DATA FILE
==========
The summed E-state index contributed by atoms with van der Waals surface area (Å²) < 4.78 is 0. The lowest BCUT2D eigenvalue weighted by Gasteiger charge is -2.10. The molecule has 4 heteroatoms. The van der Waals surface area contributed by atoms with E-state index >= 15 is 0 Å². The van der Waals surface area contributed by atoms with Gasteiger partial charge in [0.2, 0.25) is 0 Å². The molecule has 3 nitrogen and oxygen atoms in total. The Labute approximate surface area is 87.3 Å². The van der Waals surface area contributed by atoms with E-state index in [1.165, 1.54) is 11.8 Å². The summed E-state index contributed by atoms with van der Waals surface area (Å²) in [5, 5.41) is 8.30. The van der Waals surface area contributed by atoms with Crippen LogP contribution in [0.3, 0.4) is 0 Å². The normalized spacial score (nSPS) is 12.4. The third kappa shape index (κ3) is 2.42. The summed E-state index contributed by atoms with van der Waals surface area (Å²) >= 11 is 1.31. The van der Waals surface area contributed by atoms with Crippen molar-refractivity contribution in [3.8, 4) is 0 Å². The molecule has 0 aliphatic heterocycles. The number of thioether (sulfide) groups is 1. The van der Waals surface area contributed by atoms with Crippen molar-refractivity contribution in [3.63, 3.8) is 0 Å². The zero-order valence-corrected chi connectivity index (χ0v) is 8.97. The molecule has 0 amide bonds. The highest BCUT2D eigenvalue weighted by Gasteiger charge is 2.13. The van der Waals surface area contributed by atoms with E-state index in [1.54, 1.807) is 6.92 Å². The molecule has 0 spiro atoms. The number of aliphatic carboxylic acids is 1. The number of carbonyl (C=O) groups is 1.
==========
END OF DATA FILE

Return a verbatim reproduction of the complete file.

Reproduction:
The summed E-state index contributed by atoms with van der Waals surface area (Å²) < 4.78 is 0. The lowest BCUT2D eigenvalue weighted by Gasteiger charge is -2.10. The molecule has 4 heteroatoms. The van der Waals surface area contributed by atoms with E-state index >= 15 is 0 Å². The van der Waals surface area contributed by atoms with Gasteiger partial charge in [0.2, 0.25) is 0 Å². The molecule has 3 nitrogen and oxygen atoms in total. The Labute approximate surface area is 87.3 Å². The van der Waals surface area contributed by atoms with E-state index in [1.165, 1.54) is 11.8 Å². The summed E-state index contributed by atoms with van der Waals surface area (Å²) in [5, 5.41) is 8.30. The van der Waals surface area contributed by atoms with Crippen LogP contribution in [0.3, 0.4) is 0 Å². The normalized spacial score (nSPS) is 12.4. The third kappa shape index (κ3) is 2.42. The summed E-state index contributed by atoms with van der Waals surface area (Å²) >= 11 is 1.31. The van der Waals surface area contributed by atoms with Crippen molar-refractivity contribution in [3.8, 4) is 0 Å². The molecule has 0 aliphatic heterocycles. The number of thioether (sulfide) groups is 1. The van der Waals surface area contributed by atoms with Crippen molar-refractivity contribution in [3.63, 3.8) is 0 Å². The zero-order valence-corrected chi connectivity index (χ0v) is 8.97. The molecule has 0 amide bonds. The highest BCUT2D eigenvalue weighted by Gasteiger charge is 2.13. The van der Waals surface area contributed by atoms with E-state index in [1.54, 1.807) is 6.92 Å². The molecule has 0 spiro atoms. The number of aliphatic carboxylic acids is 1. The number of carbonyl (C=O) groups is 1.